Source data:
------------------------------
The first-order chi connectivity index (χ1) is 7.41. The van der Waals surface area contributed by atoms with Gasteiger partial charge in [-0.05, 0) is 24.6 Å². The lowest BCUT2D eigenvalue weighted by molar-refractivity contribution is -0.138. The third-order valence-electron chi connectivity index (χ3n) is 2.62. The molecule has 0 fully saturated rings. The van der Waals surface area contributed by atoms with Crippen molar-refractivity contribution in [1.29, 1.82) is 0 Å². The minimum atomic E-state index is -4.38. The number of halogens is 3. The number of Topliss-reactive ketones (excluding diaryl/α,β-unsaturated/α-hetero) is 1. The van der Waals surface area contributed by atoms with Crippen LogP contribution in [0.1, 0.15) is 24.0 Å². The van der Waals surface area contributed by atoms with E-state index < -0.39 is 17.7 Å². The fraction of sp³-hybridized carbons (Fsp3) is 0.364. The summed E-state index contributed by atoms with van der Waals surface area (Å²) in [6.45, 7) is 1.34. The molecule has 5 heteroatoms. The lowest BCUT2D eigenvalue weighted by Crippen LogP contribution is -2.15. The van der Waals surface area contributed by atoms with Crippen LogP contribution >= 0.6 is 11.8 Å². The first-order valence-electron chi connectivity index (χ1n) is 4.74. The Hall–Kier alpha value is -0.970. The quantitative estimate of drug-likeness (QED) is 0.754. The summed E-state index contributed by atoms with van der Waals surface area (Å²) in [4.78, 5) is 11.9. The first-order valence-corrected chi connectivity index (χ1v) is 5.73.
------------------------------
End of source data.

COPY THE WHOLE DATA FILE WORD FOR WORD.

The first-order chi connectivity index (χ1) is 7.41. The van der Waals surface area contributed by atoms with Gasteiger partial charge in [-0.05, 0) is 24.6 Å². The lowest BCUT2D eigenvalue weighted by molar-refractivity contribution is -0.138. The third-order valence-electron chi connectivity index (χ3n) is 2.62. The molecule has 0 fully saturated rings. The van der Waals surface area contributed by atoms with Crippen molar-refractivity contribution in [1.29, 1.82) is 0 Å². The minimum atomic E-state index is -4.38. The number of halogens is 3. The number of Topliss-reactive ketones (excluding diaryl/α,β-unsaturated/α-hetero) is 1. The van der Waals surface area contributed by atoms with Crippen LogP contribution in [0.1, 0.15) is 24.0 Å². The van der Waals surface area contributed by atoms with E-state index < -0.39 is 17.7 Å². The fraction of sp³-hybridized carbons (Fsp3) is 0.364. The summed E-state index contributed by atoms with van der Waals surface area (Å²) in [6.45, 7) is 1.34. The molecule has 5 heteroatoms. The lowest BCUT2D eigenvalue weighted by Crippen LogP contribution is -2.15. The van der Waals surface area contributed by atoms with Crippen LogP contribution >= 0.6 is 11.8 Å². The first-order valence-electron chi connectivity index (χ1n) is 4.74. The Hall–Kier alpha value is -0.970. The quantitative estimate of drug-likeness (QED) is 0.754. The summed E-state index contributed by atoms with van der Waals surface area (Å²) in [4.78, 5) is 11.9. The first-order valence-corrected chi connectivity index (χ1v) is 5.73.